"If an alien civilization from some other solar system were to send an expedition to Earth to look at the dominant life forms on this planet, they wouldn't be up here walking around with us. They'd be exploring the deep ocean." To take a look at just how giant larvaceans used their mucus to capture carbon and microplastics, the scientists scanned the strange animals with lasers mounted onto a 12,000-pound robot, and then reconstructed the mucus structure into a 3D model.

As The New York Times explained, the system works similar to a CT scan for the human body. It emits a thin fan of laser light that scans through the animals, gathers backscattered rays from the inner flows and tissues, and feeds that information into a computer that reconstructs the living organisms in subtle detail.

It's staggering," said Robison, as The New York Times reported. "It's going to open things up in a really good way."

Pexels

By Jessica Corbett

A new study is shedding light on just how much ice could be lost around Antarctica if the international community fails to urgently rein in planet-heating emissions, bolstering arguments for bolder climate policies.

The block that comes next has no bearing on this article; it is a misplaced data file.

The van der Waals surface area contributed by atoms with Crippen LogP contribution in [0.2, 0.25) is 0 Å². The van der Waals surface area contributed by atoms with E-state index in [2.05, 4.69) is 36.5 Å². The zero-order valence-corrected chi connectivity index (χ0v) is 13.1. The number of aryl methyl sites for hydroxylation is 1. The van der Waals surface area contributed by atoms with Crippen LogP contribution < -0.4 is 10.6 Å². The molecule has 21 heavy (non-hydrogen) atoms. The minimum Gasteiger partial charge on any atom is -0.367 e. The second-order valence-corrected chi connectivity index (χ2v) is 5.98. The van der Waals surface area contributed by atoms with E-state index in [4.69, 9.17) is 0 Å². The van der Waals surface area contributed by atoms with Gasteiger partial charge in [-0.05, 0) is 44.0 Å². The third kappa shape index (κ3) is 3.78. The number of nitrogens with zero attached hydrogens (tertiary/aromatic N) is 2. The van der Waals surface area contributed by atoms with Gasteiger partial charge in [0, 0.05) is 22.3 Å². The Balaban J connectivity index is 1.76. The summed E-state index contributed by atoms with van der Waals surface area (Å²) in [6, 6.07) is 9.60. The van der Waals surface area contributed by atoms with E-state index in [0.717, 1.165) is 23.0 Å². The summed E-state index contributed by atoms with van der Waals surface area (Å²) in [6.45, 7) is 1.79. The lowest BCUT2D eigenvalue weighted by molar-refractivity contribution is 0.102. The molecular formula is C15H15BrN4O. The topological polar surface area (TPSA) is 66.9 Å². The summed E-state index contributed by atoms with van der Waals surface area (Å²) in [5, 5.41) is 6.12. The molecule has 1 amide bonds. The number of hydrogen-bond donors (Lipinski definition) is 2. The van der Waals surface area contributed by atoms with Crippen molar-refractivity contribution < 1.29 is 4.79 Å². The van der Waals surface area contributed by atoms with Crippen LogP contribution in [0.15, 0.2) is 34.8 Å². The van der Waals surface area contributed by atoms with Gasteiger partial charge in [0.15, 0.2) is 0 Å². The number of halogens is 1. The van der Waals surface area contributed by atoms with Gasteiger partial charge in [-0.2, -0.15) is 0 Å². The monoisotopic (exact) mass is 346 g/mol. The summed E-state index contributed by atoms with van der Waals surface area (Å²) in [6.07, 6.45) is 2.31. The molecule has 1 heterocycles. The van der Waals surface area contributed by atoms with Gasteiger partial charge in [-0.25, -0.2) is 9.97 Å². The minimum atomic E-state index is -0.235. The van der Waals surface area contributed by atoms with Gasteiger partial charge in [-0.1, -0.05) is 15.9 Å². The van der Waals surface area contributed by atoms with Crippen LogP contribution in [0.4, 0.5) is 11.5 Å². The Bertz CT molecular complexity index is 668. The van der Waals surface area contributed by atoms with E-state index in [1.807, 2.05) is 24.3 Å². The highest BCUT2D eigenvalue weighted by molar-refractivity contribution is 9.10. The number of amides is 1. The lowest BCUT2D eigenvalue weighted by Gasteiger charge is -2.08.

The study, published Thursday in the journal Geophysical Research Letters, found that over a third of the area of all Antarctic ice shelves — including 67% of area on the Antarctic Peninsula — could be at risk of collapsing if global temperatures soar to 4°C above pre-industrial levels.

Read More Show Less
EcoWatch Daily Newsletter
Valley of the Gods in the heart of Bears Ears National Monument. Mint Images / Getty Images

By Sharon Buccino